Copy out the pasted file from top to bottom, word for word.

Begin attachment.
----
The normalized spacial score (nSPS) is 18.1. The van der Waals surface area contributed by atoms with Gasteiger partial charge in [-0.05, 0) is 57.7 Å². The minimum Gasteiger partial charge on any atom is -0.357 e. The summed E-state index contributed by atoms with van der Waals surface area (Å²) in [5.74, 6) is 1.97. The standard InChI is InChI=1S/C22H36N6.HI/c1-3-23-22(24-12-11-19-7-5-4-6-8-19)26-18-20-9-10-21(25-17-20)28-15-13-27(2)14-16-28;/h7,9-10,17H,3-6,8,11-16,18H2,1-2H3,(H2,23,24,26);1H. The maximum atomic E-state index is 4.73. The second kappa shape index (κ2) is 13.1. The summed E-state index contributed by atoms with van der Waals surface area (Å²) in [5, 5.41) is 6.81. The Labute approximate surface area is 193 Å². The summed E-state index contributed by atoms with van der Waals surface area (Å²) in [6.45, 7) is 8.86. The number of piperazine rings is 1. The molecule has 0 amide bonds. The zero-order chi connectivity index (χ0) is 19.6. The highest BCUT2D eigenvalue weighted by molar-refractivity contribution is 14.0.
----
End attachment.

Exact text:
The normalized spacial score (nSPS) is 18.1. The van der Waals surface area contributed by atoms with Gasteiger partial charge in [-0.05, 0) is 57.7 Å². The minimum Gasteiger partial charge on any atom is -0.357 e. The summed E-state index contributed by atoms with van der Waals surface area (Å²) in [5.74, 6) is 1.97. The standard InChI is InChI=1S/C22H36N6.HI/c1-3-23-22(24-12-11-19-7-5-4-6-8-19)26-18-20-9-10-21(25-17-20)28-15-13-27(2)14-16-28;/h7,9-10,17H,3-6,8,11-16,18H2,1-2H3,(H2,23,24,26);1H. The maximum atomic E-state index is 4.73. The second kappa shape index (κ2) is 13.1. The summed E-state index contributed by atoms with van der Waals surface area (Å²) in [5, 5.41) is 6.81. The Labute approximate surface area is 193 Å². The summed E-state index contributed by atoms with van der Waals surface area (Å²) in [6.45, 7) is 8.86. The number of piperazine rings is 1. The molecule has 0 amide bonds. The zero-order chi connectivity index (χ0) is 19.6. The highest BCUT2D eigenvalue weighted by molar-refractivity contribution is 14.0.